Microsoft's mobile plans, a chink in the armor
Microsoft (MSFT) may be giving some investors the impression that it has the pieces in place to stage a recovery from one of the worst quarters in its history. There is hope that Windows 7 will improve sales of the firm's PC OS. And the recent Yahoo! (YHOO) search pact gives it an opportunity to be viable in that market. But there is a key component missing for a recovery.
Microsoft is not making much headway in what many experts believe is the next promised land for many of the world's largest hardware and software markets -- mobile. Phone operating systems are still dominated by Symbian operating systems and Google's (GOOG) Android package is making gains. Apple's (AAPL) App store has made it a new powerhouse in the industry.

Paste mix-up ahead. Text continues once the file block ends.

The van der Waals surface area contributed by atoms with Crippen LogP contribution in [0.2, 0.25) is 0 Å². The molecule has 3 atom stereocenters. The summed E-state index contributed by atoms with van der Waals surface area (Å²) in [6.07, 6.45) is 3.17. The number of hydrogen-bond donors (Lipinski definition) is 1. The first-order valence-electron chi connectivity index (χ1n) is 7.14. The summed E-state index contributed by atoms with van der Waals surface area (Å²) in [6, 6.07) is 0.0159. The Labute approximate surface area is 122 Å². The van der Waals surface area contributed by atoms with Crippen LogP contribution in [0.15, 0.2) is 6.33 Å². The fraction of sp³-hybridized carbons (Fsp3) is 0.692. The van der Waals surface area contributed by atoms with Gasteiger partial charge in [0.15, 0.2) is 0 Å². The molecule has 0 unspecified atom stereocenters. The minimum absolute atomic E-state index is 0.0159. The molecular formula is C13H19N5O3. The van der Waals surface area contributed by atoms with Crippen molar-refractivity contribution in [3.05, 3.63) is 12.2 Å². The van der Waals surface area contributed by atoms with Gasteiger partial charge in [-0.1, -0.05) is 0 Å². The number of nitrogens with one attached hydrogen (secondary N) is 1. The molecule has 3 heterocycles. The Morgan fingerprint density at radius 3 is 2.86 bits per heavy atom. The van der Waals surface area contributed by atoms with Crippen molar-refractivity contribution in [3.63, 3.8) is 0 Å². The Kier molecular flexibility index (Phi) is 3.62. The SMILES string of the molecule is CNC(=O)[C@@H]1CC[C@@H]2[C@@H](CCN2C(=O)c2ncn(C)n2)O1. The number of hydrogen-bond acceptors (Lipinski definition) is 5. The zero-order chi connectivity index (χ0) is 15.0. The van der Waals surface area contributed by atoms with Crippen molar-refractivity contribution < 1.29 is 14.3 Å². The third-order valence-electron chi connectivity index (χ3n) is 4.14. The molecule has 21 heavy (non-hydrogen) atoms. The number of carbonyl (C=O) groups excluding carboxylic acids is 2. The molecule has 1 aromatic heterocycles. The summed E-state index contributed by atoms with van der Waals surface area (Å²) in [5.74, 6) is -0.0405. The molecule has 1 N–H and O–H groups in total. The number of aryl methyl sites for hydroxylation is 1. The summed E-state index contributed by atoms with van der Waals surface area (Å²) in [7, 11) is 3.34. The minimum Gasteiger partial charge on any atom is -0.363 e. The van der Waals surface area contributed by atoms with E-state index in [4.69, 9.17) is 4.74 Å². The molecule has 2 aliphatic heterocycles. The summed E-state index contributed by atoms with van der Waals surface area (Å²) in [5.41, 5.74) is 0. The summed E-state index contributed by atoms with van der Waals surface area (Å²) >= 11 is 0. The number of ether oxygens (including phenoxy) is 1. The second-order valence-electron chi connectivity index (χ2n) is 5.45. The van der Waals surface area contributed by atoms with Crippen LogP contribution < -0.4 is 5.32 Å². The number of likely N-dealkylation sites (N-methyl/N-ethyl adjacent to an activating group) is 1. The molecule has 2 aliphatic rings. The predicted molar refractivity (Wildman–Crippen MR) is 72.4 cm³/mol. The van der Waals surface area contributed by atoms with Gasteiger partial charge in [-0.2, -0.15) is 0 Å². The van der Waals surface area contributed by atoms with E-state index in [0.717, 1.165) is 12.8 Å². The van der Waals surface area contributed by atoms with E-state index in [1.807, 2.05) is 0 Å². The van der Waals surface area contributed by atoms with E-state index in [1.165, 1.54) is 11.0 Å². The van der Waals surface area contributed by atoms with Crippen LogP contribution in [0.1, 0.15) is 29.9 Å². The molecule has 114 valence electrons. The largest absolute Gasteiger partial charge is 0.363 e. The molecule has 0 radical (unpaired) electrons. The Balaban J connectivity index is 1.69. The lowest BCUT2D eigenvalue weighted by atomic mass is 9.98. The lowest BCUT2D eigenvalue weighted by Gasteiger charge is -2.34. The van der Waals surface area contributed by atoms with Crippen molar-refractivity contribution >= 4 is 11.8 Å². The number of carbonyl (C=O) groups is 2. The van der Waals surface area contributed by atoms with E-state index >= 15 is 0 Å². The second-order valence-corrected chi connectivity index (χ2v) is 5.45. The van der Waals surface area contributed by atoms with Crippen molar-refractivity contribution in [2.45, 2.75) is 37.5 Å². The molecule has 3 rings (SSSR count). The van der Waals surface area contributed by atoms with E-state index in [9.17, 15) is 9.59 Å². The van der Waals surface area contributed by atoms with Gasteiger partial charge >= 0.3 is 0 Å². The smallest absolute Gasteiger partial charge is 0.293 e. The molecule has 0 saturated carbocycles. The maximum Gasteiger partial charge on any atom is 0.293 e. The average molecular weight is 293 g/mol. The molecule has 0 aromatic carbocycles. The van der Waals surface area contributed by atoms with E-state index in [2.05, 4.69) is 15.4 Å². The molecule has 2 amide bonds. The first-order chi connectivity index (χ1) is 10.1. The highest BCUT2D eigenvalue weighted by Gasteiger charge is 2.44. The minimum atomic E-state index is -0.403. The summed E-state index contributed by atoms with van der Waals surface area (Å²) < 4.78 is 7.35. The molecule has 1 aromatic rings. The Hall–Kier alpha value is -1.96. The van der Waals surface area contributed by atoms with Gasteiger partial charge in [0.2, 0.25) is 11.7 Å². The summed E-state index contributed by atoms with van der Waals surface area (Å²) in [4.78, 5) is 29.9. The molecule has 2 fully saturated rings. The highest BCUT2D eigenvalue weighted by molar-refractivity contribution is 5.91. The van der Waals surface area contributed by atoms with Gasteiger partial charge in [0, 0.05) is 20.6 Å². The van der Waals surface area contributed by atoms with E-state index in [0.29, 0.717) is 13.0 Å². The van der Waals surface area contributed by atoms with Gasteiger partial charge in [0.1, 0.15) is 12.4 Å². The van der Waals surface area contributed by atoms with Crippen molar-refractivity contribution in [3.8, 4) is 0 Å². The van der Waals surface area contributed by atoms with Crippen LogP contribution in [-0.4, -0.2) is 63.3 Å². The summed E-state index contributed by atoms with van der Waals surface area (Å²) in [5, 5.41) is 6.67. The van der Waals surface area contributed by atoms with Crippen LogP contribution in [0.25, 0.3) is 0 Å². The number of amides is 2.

Microsoft is trying to make the case that its device software works across multiple platforms. The head of Microsoft's entertainment and deviced division told analysts, "Apple is very strong on the device side, but not as much in services. Google is stronger in the cloud, but not services. Microsoft can deliver in both areas."
That's wishful thinking. Microsoft's lack of success on mobile devices is based on the reality that it does not have the features and functions that its competitors do, in large part because handset companies believe that the demand for other operating systems is greater.
Microsoft may have highly functional, device operating-system software, but the competition has proved that its offerings include the market features that consumers are willing to buy like the App store, no matter whose name is on them.
Douglas A. McIntyre is an editor at 24/7 Wall St.